Lord Baelish is a scheming traitor who loves chaos. Tyrion is more than a drunk guy that hangs around harlots. The Hound can be sympathetic to the Starks. Lady Margery and Lady Olenna were scheming to win the north. The viewers know these things because we explicitly got to see these things in action.

For the most part, Sansa didn’t have access to these information. How is Sansa to know about Tyrion and Shae’s relationship when even Cersei couldn’t guess correctly? Sansa saw the Hound’s brother chop a horse’s head off, and he is fiercely loyal to evil Joffrey. Lord Baelish is her mother’s childhood friend. Lady Margaery is about the only person who acts kindly to Sansa who told her they should be friends.

I think the viewers forget to put themselves in Sansa’s shoes.  Expecting Sansa to understand how evil Lord Baelish is, that is similar to expecting Sally to know to look in Anne’s box for the marble.

—End of spoilers—–

Oftentimes I run across this similar problem: I use Photoshop and talk about human anatomy almost every day of my life. When I find that people don’t know as much about Photoshop or human anatomy, I get confused for a second– because some of the terminology and techniques are second nature to me. Me being somewhat of a Photoshop guru does not mean that every illustrator I speak to knows as much about Photoshop as I do.

As we communicate with others on a daily basis, we must remember that others have different mindsets from ours. No one has lived our lives except ourselves.

So the question is, what is one good way to make sure that everyone is up to the same page on a certain subject?

You guessed it, use pictures!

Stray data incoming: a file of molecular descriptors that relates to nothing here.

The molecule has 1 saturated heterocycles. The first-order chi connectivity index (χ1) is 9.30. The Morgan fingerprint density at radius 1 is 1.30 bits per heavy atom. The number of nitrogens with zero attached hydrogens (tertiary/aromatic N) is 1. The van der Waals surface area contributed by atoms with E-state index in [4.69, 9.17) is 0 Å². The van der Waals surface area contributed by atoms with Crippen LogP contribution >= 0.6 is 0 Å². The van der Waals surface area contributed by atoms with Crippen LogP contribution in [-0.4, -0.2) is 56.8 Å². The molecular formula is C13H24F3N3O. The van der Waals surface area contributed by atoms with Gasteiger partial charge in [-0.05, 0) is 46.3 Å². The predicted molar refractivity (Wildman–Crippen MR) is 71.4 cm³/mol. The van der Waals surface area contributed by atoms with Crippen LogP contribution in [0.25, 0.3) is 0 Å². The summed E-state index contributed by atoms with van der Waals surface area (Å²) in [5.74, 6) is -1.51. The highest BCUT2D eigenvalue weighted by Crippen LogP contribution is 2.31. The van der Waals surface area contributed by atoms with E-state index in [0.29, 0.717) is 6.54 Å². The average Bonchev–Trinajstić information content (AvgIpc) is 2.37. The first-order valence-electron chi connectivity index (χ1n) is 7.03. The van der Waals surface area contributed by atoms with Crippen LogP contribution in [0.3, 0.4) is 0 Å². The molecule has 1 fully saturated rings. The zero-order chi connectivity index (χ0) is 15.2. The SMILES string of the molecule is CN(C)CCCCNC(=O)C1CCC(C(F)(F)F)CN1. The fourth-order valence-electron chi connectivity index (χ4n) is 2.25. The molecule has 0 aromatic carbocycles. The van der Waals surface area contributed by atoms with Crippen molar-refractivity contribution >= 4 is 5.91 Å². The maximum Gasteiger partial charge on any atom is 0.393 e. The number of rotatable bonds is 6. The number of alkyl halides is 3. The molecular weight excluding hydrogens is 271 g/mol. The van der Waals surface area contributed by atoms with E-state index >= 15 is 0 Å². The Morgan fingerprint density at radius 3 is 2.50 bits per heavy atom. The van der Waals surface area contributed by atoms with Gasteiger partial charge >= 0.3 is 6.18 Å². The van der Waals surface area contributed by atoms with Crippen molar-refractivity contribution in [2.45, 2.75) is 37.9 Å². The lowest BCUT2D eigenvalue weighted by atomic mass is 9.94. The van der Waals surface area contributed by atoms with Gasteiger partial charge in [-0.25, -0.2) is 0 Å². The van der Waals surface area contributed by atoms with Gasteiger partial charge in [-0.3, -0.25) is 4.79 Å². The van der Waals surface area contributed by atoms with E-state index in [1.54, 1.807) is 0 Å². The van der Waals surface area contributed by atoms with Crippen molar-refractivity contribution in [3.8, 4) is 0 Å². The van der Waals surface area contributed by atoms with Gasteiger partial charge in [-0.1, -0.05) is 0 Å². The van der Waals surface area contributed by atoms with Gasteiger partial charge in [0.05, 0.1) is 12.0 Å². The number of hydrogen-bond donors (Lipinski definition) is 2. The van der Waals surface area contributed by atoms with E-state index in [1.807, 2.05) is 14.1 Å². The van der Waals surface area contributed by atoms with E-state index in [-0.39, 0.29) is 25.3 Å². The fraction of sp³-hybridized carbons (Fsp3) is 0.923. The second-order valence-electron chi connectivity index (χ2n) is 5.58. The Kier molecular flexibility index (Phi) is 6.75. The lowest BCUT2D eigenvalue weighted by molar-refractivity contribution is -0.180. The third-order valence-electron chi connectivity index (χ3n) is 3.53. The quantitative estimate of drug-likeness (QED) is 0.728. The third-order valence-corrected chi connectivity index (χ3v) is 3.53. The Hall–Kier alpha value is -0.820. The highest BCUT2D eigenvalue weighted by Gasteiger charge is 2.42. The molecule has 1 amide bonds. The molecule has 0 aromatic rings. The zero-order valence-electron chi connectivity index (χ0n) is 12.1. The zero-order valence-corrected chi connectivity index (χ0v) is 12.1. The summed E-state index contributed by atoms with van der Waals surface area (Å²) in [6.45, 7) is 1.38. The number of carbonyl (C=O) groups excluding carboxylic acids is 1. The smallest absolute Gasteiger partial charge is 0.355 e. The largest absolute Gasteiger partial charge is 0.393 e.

Near the beginning of the blog post, there’s a quick image of Sansa Stark as portrayed by a very talented actress named Sophie Turner.  Here it is again:

Sansa Stark Game of Thrones

Even if you haven’t seen the series or could not care less about it, by simply looking at it lets you know that Sansa is a young female human character with red hair. So, next time you are browsing or flipping channels, you sort of have an idea of what this particular character looks like. Using pictures do not just stop at popular TV shows, but could be used to communicate complex ideas and theories. You can see some of my illustrations that teach different concepts and facts here.

So what do YOU know that other people don’t? How would you be able to distinguish what you know versus what others know? How do you show, not tell your expertise to a group of individuals who are not familiar with your area of expertise? Please leave a comment in the section below. You’re also invited to discuss about Sansa’s character, but please keep the spoilers off from the comments. I’m looking forward to the season finale tonight!

Further reading:

Rolling Stone interview with actress Sophie Turner

“In Defense of Sansa Stark” from

Sally-Anne Test and the theory of Mind

About Ikumi Kayama

Studio Kayama’s Founder, Ikumi Kayama is an award-winning medical & scientific illustrator who helps scientists and doctors how to be heard and understood and how to express the value of what they do through accurate and useful illustrations. Ikumi's mission is to make science relevant and accessible to everyone using accurate visuals. She also gives PowerPoint Design Tip seminars for the scientists and various illustration technique courses for the artists. Come say hello and follow Ikumi on facebook, twitter, LinkedIn, Youtube, and Google+ .